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ILO convention - ministry didn't want to clash with MTUC, MEF, says Kula

Published
Modified 27 Jun 2019, 12:02 pm

The government took a neutral stand on the ILO Convention on Sexual Harassment and Violence because it did not wish to be in conflict with its stakeholders.

Human Resources Minister M Kulasegaran also pointed to a similar stance by Singapore when explaining the heavily criticised decision by the Malaysian government to abstain from voting on it with the MTUC and the MEF voting to reject the clause.

Speaking at a National Labour Advisory Council press conference this afternoon, he said: "Each member state is allowed four votes. Two from the government, one from the workers and one from the employers."

Malaysia was represented at the ILO meet by the Ministry of Human Resources, MTUC and MEF, he said.

"In the adoption of the convention on violence and harassment in the world of work, the government of Malaysia voted to abstain due to the following reason that is we cannot be in conflict with our stakeholders, the MTUC and MEF, and therefore we took a neutral stand for now.

"In the spirit of tripartism, which is the core value of international labour standards, our ministry consulted with MTUC and MEF and was informed that both parties had a strong opposition towards the convention.

"Both voted 'no'. Taking into consideration these strong views by both workers and employers, it is of concern that the proposed convention includes a wide scope of application for workers, including those not in actual employment including job-seekers, temporary workers, etc."

Kulasegaran did acknowledge that the point of contention was about the inclusion of the LGBT group as part of those listed as vulnerable. However, he admitted that although a compromise had been reached, this did not result in a change of vote by representatives from the ministry, MTUC and MEF.

"The heavily debated issue was about the list of vulnerable groups which initially included LGBT but later, due to a compromise by EU countries and employers, this was excluded," he said.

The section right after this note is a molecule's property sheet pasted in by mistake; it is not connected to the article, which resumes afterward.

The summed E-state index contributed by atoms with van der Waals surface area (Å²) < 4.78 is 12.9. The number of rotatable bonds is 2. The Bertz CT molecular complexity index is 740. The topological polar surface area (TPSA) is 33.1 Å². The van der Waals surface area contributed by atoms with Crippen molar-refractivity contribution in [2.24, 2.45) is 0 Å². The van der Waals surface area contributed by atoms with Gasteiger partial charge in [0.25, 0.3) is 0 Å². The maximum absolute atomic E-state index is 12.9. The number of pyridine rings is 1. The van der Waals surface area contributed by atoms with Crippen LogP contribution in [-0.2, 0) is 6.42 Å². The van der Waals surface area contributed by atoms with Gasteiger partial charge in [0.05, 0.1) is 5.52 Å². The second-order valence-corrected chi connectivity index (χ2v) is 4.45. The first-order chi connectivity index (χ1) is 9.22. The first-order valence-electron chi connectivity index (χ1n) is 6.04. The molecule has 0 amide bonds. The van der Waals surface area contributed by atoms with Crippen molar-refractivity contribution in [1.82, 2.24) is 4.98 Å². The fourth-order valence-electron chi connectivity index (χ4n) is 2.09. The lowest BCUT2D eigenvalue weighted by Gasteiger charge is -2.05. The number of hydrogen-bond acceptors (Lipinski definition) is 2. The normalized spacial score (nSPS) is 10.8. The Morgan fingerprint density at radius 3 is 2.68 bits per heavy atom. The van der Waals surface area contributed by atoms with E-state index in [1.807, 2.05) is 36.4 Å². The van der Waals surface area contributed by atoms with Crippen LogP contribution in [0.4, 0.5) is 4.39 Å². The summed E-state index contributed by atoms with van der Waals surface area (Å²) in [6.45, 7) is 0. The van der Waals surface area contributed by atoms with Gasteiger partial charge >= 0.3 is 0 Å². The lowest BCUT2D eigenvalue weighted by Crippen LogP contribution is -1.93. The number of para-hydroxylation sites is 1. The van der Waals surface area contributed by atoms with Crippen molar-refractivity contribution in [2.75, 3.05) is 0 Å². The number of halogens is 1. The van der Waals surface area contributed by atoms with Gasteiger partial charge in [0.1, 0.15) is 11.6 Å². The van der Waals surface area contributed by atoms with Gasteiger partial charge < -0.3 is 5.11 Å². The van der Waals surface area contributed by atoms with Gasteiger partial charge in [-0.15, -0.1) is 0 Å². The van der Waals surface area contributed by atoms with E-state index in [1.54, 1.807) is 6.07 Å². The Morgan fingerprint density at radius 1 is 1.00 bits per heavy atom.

"As such the ministry is of the view that the convention's recommendation can be supported by the government," he said.

Kulasegaran also said that his ministry had consulted with the other Asean member states prior to deciding on the voting.

"It should be highlighted that Singapore also abstained from voting on the convention," he said.

He pointed out that while abstaining on the convention itself, the Malaysian government had voted in support of the ILO recommendations which were non-binding.

He also said the government was committed to ensuring that labour rights were protected, including from violence and harassment at the workplace.

"This is reflected in the Employment Act 1955 via the amendments incorporated in 2011 that provided a specific provision for the definition of sexual harassment and a mechanism to handle sexual harassment cases.

The minister's statement comes in the wake of the vote on June 21 which saw ILO member governments, employers' federations and workers' representatives deliver a strong mandate to adopt the ILO Convention on Violence and Harassment.

The vote was overwhelming with 439 delegates voting for the convention's adoption and only seven voting against with 30 abstentions.

Both MTUC and MEF were among the seven who voted against the resolution. Of the seven votes against the resolution, MTUC's was the only one representing a trade union umbrella body.

The Malaysian government, represented by the ministry, abstained from voting.

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